Aerobic Respiration, the Citric Acid Cycle, and the Electron Transport Chain

Aerobic Respiration, the Citric Acid Cycle, and the Electron Transport Chain

I am not a doctor, and none of this should be construed as medical advice. Every person is different. Please consult your physician before doing any dietary changes.

Oxidation of nutrients reduces ADP (adenosine diphosphate) to ATP (adenosine triphosphate). You may have heard your biology textbook or a doctor refer to ATP as the “energy currency of the cell.” And that is an adequate explanation. Your body needs ATP to move ions in adverse gradients (“uphill”), tense muscles, move, etc. If a human body goes one second without ATP, it dies. In fact, cyanide works by hijacking one step in the process of production of ATP. The most common way of manufacturing ATP in the human body is aerobic respiration, which we will go over in this article. The other two ways are lactic acid fermentation and the creatine kinase system, which will be the subjects of future posts.

1 The Citric Acid Cycle

Diagram of the Citric Acid Cycle

From user RegisFrey on WikiMedia Commons. Original image licensed under the CC BY-SA license.

In terms of energy, for the most part, the major macronutrients become a molecule called acetyl-CoA (acetyl coenzyme A). (There are other uses for all of them, to be discussed in their individual posts, but here we are just talking about oxidizing them into energy.) That acetyl-CoA can be used by every cell of the body. It is imported into the mitochondrion, where it takes part in the citric acid cycle (above). The citric acid cycle takes one molecule of acetyl-CoA, along with oxaloacetate, and converts three NAD+ ions into NADH and one ADP (or GDP) into ATP (GTP). It produces two waste CO2 molecules and also hydrolyzes some other molecules. (The exact molecules vary on what specifically is going on at the cell.)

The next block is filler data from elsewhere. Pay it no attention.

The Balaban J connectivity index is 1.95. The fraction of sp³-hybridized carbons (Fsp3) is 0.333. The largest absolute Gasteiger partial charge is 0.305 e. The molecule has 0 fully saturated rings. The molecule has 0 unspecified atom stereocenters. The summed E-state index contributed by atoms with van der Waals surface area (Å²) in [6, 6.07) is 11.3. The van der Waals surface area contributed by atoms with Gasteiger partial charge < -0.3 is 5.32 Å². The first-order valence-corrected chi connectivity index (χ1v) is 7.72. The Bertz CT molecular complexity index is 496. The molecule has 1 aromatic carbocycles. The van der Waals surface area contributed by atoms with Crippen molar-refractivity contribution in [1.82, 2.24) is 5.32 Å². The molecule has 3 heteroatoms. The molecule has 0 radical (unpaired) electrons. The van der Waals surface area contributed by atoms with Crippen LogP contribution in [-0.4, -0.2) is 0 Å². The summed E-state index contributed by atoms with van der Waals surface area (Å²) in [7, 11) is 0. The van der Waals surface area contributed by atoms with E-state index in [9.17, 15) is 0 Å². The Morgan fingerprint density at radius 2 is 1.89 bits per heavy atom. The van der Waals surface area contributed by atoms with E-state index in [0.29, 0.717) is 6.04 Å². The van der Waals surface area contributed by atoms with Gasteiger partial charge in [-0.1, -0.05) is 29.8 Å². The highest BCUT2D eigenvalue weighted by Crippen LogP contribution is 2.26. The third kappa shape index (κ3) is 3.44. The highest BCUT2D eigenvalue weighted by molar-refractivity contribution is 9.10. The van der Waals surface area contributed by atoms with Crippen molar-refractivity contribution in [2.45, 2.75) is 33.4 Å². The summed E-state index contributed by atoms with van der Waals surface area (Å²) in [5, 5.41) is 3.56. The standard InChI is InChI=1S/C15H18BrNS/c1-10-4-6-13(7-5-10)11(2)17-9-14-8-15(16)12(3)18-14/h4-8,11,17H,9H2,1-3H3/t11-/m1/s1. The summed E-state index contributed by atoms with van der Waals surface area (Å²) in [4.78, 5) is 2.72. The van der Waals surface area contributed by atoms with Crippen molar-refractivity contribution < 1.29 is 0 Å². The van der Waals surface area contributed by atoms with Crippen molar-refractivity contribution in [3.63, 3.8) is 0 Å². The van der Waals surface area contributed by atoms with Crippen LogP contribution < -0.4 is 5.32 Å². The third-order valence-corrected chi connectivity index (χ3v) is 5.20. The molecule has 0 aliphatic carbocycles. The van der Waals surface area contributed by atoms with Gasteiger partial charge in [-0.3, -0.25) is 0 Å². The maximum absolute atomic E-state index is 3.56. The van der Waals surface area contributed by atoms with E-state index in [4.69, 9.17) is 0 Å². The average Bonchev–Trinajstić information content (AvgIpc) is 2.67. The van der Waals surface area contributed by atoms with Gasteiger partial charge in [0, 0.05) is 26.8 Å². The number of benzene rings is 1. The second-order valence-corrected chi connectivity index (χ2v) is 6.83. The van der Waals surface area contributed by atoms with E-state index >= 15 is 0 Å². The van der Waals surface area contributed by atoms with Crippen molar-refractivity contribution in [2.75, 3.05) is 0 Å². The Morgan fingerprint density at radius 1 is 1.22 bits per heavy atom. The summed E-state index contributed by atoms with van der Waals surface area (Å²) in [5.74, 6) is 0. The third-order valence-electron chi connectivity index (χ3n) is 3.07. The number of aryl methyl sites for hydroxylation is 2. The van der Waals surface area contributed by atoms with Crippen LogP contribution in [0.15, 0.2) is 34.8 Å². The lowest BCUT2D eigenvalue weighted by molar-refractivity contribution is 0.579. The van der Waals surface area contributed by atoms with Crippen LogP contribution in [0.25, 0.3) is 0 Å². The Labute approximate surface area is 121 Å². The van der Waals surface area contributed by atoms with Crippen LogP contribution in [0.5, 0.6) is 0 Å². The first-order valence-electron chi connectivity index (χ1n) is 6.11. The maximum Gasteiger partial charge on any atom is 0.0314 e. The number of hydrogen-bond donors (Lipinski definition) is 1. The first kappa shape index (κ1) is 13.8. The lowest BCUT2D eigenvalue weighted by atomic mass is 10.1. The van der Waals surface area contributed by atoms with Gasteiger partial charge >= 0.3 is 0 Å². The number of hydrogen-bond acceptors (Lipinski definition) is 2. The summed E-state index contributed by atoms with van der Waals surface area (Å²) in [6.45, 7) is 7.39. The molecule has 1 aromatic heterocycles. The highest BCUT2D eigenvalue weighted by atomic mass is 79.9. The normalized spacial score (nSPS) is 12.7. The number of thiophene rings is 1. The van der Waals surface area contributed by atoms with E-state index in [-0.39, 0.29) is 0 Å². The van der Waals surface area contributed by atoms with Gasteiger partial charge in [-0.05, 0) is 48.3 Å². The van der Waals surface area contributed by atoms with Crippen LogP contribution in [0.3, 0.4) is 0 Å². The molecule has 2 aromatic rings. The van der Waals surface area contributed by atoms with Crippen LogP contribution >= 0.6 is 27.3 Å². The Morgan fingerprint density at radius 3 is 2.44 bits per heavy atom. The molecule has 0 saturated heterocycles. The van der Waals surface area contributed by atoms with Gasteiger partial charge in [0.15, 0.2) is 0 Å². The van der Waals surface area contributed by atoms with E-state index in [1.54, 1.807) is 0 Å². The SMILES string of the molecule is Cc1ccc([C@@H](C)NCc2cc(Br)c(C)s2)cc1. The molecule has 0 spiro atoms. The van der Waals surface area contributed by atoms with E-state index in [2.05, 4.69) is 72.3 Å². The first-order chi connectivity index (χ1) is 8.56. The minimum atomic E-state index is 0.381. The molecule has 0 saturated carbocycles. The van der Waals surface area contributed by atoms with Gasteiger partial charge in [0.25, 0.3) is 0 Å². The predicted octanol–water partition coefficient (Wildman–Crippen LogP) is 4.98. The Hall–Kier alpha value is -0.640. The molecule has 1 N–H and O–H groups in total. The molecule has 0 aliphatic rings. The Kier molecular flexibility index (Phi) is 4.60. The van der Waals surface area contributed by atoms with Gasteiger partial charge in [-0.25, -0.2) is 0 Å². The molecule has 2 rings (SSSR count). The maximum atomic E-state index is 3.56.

There are a few important things to note about the citric acid cycle: It is a cycle. At the end, the cell ends up with one oxaloacetate molecule that can then oxidize another acetyl-CoA. The above diagram is a simplification. All of this is happening in solution so these molecules end up interacting with each other. Sometimes, if a certain substrate is needed, the cycle doesn’t continue to completion. Sometimes, the cell ends up with too much citrate, and the cell can then break down citric acid into acetyl-CoA and feed into its own cycle! Furthermore, the cell looks at concentrations of various substrates to determine what else it needs to do.

The cell can use ATP directly for energy. But the citric acid cycle only produces one ATP per cycle. NADH enters the electron transport chain to make much more ATP.

2 The Electron Transport Chain

Diagram of the Electron Transport Chain

Public domain image. source